This study investigated the relationship between the levels of biomarkers including KL-6 in the early phase and peak serum values during the overall hospitalization and poor prognosis defined as prolonged IMV for over 4 weeks or discharge to death in patients requiring respiratory support due to respiratory failure induced by COVID-19 pneumonitis. Both the initial and peak serum values of KL-6 and LDH were significantly higher in the poor prognosis group than those in the good prognosis group. In addition, levels of peak KL-6 higher than 966 U/mL and peak LDH higher than 556 U/L were shown to be precise prognostic factors for predicting prolonged IMV and discharge to death.
Two patients in the good prognosis group had peak KL-6 and LDH values of 808 U/mL and 488 U/L and 1172 U/mL and 549 U/L, respectively. These patients were very old and died due to exacerbation of underlying diseases during hospitalization. The seven patients in the poor prognosis group who survived tended to have comparatively lower KL-6 levels in the group from the 8th to 28th day after onset. Although statistical analysis was not possible due to the small sample size, the higher KL-6 levels in the patients in the poor prognosis group appeared to be related to their death.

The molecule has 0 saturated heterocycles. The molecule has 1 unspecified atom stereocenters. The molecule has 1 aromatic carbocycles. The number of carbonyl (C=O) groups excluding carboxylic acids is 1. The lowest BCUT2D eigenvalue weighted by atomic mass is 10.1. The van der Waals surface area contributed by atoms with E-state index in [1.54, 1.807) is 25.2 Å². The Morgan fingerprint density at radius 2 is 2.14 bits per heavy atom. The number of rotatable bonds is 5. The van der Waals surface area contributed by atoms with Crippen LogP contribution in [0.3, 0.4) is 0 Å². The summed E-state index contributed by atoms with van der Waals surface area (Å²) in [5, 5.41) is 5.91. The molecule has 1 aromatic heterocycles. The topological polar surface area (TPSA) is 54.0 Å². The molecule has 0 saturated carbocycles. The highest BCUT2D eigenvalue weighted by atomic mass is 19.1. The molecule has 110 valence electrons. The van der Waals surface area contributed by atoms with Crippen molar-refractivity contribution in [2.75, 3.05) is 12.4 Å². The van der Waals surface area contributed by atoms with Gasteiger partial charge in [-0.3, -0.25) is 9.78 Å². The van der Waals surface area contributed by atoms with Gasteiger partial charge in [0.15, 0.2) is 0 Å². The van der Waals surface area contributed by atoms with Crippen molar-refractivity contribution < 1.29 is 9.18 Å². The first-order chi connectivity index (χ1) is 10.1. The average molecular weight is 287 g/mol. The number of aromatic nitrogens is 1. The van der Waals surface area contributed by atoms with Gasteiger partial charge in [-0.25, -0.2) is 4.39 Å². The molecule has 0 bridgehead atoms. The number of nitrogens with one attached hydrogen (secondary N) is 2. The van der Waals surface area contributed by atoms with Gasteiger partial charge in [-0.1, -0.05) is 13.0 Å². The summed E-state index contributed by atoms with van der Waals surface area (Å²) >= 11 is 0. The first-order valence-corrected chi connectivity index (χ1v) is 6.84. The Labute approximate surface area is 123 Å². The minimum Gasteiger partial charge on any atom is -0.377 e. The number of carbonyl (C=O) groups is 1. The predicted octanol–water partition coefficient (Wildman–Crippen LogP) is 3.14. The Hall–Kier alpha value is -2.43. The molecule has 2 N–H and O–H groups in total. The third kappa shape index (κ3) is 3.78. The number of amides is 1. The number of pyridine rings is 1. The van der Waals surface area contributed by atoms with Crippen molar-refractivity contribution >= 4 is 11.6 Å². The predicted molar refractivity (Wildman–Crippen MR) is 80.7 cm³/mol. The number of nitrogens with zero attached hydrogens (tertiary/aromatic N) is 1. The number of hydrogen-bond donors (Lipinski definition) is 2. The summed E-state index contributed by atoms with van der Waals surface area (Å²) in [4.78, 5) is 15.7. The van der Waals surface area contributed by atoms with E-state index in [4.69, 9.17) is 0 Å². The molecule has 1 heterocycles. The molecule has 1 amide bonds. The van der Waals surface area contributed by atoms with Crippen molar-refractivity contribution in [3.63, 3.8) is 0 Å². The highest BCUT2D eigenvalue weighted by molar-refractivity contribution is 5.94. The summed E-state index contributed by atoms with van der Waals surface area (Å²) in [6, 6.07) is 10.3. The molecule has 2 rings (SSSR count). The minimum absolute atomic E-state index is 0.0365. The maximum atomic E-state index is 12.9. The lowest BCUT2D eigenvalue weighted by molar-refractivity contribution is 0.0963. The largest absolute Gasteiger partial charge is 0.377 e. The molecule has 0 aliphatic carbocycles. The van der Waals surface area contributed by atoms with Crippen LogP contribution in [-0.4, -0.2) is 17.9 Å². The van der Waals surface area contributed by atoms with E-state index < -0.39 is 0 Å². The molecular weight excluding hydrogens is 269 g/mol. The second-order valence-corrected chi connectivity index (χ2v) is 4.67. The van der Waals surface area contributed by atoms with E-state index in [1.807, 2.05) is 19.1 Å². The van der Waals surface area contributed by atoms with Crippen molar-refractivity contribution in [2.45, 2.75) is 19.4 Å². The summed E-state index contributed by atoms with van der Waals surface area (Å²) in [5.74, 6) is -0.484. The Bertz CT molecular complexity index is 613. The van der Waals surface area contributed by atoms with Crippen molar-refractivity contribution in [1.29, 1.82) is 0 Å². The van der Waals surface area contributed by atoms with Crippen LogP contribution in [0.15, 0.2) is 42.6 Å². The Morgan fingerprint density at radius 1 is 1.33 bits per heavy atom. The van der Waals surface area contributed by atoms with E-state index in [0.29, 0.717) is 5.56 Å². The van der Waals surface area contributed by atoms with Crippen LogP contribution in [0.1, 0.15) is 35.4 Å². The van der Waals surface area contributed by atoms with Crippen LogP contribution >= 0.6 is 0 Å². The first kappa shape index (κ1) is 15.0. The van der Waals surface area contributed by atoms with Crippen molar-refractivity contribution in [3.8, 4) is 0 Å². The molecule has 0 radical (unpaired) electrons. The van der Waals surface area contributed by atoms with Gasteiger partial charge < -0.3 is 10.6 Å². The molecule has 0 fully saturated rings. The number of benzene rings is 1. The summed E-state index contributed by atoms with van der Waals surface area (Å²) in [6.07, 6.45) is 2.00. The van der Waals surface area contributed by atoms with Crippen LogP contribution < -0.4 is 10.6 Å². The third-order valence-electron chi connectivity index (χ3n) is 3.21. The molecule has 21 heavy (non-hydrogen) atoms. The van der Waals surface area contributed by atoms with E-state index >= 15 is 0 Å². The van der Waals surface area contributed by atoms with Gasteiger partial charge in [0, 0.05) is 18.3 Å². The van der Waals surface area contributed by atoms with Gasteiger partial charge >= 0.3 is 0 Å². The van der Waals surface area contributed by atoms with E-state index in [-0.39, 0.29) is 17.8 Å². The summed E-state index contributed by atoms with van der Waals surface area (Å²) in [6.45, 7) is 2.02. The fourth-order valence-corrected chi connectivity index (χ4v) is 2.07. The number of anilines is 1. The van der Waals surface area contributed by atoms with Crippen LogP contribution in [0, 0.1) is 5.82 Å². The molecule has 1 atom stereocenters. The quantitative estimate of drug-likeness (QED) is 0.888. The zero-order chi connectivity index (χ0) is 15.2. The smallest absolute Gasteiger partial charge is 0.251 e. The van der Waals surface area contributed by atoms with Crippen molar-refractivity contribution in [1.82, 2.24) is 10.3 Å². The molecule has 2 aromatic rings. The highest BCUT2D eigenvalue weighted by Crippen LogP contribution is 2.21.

A previous study showed that the value of serum KL-6 at the time of enrollment was a precise predicter associated with death using a cut-off value for KL-6 of > 1000 U/mL (AUC 0.85) . Our study found a cutoff value of KL-6 in the initial phase (i.e., the initial measurement within the first 3 days of hospitalization) that was lower (412 U/mL), but the accuracy was not so high (AUC 0.69) compared with that of the previous report. It might be difficult to determine an initial value of KL-6 in a consistent phase for each patient because hospitalization and enrollment in our study differed from those of other previous studies as the period from the onset of COVID-19 varied.